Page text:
“I genuinely fell in love with water, I fell in love with Fiji, I fell in love with the whole life that we lived for those few months,” says @mrsamclaflin of filming for his new movie “Adrift” with @shailenewoodley. The 31-year-old actor spoke with WWD about his upcoming projects, meeting Jamie Dornan and working with co-star Woodley. #wwdeye (📷: @jamstoker)
3 years ago, fans of the late singer Aaliyah started calling for a collaboration with @maccosmetics. With the strength of social media — including mock ups of products — 25,000 people signed a Change.org petition for a limited-edition collection, and MAC couldn’t ignore the buzz. Tomorrow, MAC will unveil MAC x Aaliyah, a tribute to the singer who passed away nearly 17 years ago. Head to our stories to preview the new collection, which was worked on by Aaliyah’s family and inspired directly by her makeup bag. #wwdbeauty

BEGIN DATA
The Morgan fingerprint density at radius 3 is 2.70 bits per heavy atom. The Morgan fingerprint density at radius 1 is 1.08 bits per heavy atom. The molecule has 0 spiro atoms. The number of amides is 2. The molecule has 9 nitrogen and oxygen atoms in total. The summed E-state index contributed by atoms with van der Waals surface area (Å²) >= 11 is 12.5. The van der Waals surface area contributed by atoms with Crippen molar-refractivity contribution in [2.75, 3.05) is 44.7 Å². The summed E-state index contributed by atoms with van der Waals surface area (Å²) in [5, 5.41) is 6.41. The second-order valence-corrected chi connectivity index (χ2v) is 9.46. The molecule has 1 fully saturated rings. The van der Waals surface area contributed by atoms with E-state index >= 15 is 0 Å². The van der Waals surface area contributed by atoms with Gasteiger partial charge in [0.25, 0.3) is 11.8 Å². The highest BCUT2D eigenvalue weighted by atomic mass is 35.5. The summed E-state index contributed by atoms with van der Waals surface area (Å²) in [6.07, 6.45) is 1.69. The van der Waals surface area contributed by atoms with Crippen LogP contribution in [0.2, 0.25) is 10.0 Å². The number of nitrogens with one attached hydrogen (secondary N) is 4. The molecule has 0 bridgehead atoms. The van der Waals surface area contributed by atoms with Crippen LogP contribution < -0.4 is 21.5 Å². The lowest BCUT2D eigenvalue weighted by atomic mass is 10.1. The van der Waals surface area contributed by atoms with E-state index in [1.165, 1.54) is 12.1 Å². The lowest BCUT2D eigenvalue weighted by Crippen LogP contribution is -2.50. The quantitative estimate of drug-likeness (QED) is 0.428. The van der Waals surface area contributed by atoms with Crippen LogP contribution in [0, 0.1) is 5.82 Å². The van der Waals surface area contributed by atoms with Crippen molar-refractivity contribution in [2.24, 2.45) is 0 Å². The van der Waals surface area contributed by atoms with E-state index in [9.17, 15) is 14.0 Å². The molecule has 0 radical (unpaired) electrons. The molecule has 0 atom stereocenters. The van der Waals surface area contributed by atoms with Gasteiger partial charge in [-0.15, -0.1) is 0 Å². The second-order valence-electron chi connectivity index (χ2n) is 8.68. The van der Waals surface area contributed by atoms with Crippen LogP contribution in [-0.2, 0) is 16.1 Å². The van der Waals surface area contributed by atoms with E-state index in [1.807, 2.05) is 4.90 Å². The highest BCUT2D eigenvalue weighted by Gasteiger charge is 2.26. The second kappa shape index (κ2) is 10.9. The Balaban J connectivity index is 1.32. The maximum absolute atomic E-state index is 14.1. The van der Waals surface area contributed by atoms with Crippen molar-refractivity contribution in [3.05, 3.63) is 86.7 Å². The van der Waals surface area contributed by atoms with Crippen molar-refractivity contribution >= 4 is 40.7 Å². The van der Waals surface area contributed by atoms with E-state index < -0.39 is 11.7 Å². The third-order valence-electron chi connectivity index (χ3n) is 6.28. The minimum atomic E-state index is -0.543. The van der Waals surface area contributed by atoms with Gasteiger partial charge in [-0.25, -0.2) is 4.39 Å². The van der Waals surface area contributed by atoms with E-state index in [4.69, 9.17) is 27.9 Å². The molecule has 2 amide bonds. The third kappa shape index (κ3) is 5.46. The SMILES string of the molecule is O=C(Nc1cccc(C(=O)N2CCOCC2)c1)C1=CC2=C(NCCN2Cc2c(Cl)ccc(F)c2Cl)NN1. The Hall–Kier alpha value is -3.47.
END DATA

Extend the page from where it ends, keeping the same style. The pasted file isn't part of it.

Artistic director @clarewaightkeller will be dedicating @givenchyofficial’s fall 2018 couture show in Paris on July 1 to house founder Hubert de Givenchy, who passed away in March at age 91. Givenchy said the collection would be “an homage to his iconic creations, technique, and personal lexicon” and a “celebration of his timeless elegance and grace.” Head to WWD.com to read more. #wwdfashion (📷: Delphine Achard)